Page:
Streaming Media and Netflix

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Netflix is an American company that provides video rental and on demand video streaming by way of either the mail or streaming through the internet. The company was founded in 1997 in Silicon Valley California by Marc Randolph and Reed Hastings. The idea for this DVD rental service came about when Reed Hastings was charged with a late fee when renting a movie and he questioned why he should have a time restriction on how long he is able to rent the movie. In April of 1998, the Netflix website was launched and they developed the concept of unlimited rentals with no shipping fees or late fees. In September of 2002, an article in The New York Times article stated that Netflix had around almost 670,000 subscribers. At the end of 2002, the company had one million subscribers and in 2006 they had close to 5.6 million subscribers. After these first important milestones, the company’s growth became exponential.

In the fall of 2004, a consumer filed a class action law suit against Netflix in Frank Chavez v. Netflix, Inc. The lawsuit was due to claims of false advertising in which the company said they provided “unlimited rentals” within a “one day delivery.” Netflix denied making any mistakes within their advertising. A month later, Netflix decided to give anyone who was a member before January 15, 2005, a membership renewal with one free month included. The final settlement came to around 4 million dollars. This caused a change in the Terms of use which went into effect in January of 2005 and the term “throttling” was created. Throttling is when the mail is delivered so fast that Netflix customers who pay for the "Unlimited" plan can send their discs back fast enough so they can receive enough shipments in a month in that the company's actual cost of delivery will exceed the actual subscription fee. This restricts the company from making any profits.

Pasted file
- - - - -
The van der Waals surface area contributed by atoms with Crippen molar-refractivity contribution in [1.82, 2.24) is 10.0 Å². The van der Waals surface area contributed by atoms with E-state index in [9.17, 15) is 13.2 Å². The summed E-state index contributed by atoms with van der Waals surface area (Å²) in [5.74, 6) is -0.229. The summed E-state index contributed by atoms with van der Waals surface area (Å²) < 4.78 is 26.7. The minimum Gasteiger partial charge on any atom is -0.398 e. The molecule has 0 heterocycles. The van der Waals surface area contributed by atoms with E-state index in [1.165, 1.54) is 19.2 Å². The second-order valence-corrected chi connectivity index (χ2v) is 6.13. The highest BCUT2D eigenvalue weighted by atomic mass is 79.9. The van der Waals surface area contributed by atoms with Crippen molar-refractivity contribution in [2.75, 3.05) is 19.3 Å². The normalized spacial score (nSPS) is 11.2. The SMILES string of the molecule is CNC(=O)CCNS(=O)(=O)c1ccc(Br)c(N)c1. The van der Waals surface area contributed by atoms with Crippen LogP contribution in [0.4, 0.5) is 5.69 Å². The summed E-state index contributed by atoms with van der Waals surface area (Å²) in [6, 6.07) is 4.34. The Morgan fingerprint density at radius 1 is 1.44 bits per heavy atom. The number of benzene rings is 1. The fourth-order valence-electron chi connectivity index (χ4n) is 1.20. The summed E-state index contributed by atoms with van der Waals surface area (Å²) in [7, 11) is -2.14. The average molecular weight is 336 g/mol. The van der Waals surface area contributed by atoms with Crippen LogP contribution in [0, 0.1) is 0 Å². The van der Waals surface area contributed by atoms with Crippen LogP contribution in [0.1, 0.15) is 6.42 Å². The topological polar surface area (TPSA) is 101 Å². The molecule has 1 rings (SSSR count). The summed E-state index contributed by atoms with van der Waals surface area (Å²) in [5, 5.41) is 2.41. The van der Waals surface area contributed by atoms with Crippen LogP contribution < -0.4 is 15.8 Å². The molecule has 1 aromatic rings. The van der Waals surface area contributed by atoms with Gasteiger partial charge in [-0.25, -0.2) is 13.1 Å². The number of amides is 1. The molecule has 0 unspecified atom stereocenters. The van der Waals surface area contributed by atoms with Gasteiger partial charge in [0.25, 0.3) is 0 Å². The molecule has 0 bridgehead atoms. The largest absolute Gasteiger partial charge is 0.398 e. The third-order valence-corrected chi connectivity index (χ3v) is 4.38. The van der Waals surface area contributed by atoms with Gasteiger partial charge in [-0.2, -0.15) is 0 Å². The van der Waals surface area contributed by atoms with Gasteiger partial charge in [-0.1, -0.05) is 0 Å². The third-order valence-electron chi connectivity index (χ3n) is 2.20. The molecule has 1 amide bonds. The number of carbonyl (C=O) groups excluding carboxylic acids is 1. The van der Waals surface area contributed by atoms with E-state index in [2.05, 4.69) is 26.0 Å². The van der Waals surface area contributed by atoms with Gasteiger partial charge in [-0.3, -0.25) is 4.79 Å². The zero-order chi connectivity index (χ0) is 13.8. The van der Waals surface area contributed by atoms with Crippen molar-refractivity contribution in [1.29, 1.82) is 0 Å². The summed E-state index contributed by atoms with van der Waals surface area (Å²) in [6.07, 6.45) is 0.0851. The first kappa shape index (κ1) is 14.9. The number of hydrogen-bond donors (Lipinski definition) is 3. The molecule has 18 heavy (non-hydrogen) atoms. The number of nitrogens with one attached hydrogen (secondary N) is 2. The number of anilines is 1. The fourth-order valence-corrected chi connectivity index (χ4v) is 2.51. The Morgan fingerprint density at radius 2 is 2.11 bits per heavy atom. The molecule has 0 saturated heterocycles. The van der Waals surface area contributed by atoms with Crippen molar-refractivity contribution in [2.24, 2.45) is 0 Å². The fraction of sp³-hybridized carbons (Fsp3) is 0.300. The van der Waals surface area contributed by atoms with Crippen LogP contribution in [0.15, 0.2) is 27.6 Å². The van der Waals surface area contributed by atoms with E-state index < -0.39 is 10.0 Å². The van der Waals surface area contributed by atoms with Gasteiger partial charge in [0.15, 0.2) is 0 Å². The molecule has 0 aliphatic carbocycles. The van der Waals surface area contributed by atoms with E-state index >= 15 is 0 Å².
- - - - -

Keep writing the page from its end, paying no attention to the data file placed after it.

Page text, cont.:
According to a survey in 2008, the Netflix website brought in around almost 194 million viewers total. Earlier, in a 2010 interview with The New York Times, CEO of Times Warner, Jeffrey Bewkes, noted that the Netflix company contributed to the decline of sales of DVD’s in stores due to the increase of consumers paying for monthly subscriptions by way of Netflix. He was quoting about Netflix when he said, "It’s a little bit like, is the Albanian army going to take over the world?" Netflix also clashed with the public when they chose not to support their costumer’s using the software Linux. Linux is an operating system in which open-source software can be distributed freely on servers. Instead, the company chose to only support subscribers using Windows, Microsoft, OS X, iOS, and Android.

In August of 2010, at the price of 1 billion dollars, Netflix decided to stream films through their online service from the studios MGM, Paramount Pictures, and Lions Gate. This will create additional options and selections of movies for members to choose from. Deals and contracts with movie studios and premium channels are extremely important as they are what is going to keep the company afloat financially. In that same year the company decided to go international. They launched their online streaming service in Canada and then Latin America in the spring of 2011. Next, they expanded to Europe, Mexico, Central America, and South America. Lastly, they launched their services in the United Kingdom, Ireland, Sweden, Finland, Norway and Denmark.

In May of 2011, Google released the Chrome plugin in which even Linux users could stream and view Netflix at their disposal. In the summer of that same year, the company faced a major clash with their customers. Netflix decided to raise the price of using both the combined services of internet streaming and DVD-by-mail and separate the two services under different bills in a desperate attempt to raise money for the allowance of even more streaming content for their subscribers. This change infuriated the majority of the company’s customers. Netflix then...
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